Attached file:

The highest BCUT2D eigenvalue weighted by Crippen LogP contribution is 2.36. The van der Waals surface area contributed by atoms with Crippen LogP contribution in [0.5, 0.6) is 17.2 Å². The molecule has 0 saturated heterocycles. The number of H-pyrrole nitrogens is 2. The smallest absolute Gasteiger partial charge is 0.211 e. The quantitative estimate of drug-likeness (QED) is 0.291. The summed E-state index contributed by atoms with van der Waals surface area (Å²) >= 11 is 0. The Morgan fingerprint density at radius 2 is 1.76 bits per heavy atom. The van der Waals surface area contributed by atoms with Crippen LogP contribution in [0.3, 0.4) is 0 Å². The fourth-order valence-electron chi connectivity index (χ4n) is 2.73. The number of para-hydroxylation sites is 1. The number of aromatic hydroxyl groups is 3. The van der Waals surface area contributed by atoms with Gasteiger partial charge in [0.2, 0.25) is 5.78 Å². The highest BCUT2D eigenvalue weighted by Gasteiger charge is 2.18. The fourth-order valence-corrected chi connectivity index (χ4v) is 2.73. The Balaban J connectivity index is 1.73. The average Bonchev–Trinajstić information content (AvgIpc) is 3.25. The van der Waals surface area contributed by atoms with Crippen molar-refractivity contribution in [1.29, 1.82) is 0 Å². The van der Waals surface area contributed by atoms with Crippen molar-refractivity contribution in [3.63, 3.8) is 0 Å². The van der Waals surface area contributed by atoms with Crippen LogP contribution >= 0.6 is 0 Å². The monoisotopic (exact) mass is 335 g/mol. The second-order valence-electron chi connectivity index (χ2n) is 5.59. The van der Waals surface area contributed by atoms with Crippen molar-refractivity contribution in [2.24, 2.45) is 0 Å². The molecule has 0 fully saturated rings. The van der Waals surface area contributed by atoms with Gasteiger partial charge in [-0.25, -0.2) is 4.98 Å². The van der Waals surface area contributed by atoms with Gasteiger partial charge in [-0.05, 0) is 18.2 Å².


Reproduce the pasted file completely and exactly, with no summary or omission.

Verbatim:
The highest BCUT2D eigenvalue weighted by Crippen LogP contribution is 2.36. The van der Waals surface area contributed by atoms with Crippen LogP contribution in [0.5, 0.6) is 17.2 Å². The molecule has 0 saturated heterocycles. The number of H-pyrrole nitrogens is 2. The smallest absolute Gasteiger partial charge is 0.211 e. The quantitative estimate of drug-likeness (QED) is 0.291. The summed E-state index contributed by atoms with van der Waals surface area (Å²) >= 11 is 0. The Morgan fingerprint density at radius 2 is 1.76 bits per heavy atom. The van der Waals surface area contributed by atoms with Crippen LogP contribution in [0.3, 0.4) is 0 Å². The fourth-order valence-electron chi connectivity index (χ4n) is 2.73. The number of para-hydroxylation sites is 1. The number of aromatic hydroxyl groups is 3. The van der Waals surface area contributed by atoms with Gasteiger partial charge in [0.2, 0.25) is 5.78 Å². The highest BCUT2D eigenvalue weighted by Gasteiger charge is 2.18. The fourth-order valence-corrected chi connectivity index (χ4v) is 2.73. The Balaban J connectivity index is 1.73. The average Bonchev–Trinajstić information content (AvgIpc) is 3.25. The van der Waals surface area contributed by atoms with Crippen molar-refractivity contribution in [1.29, 1.82) is 0 Å². The van der Waals surface area contributed by atoms with Crippen molar-refractivity contribution in [3.63, 3.8) is 0 Å². The van der Waals surface area contributed by atoms with Crippen LogP contribution >= 0.6 is 0 Å². The monoisotopic (exact) mass is 335 g/mol. The second-order valence-electron chi connectivity index (χ2n) is 5.59. The van der Waals surface area contributed by atoms with Crippen molar-refractivity contribution in [2.24, 2.45) is 0 Å². The molecule has 0 fully saturated rings. The van der Waals surface area contributed by atoms with Gasteiger partial charge in [-0.25, -0.2) is 4.98 Å². The van der Waals surface area contributed by atoms with Gasteiger partial charge in [-0.05, 0) is 18.2 Å².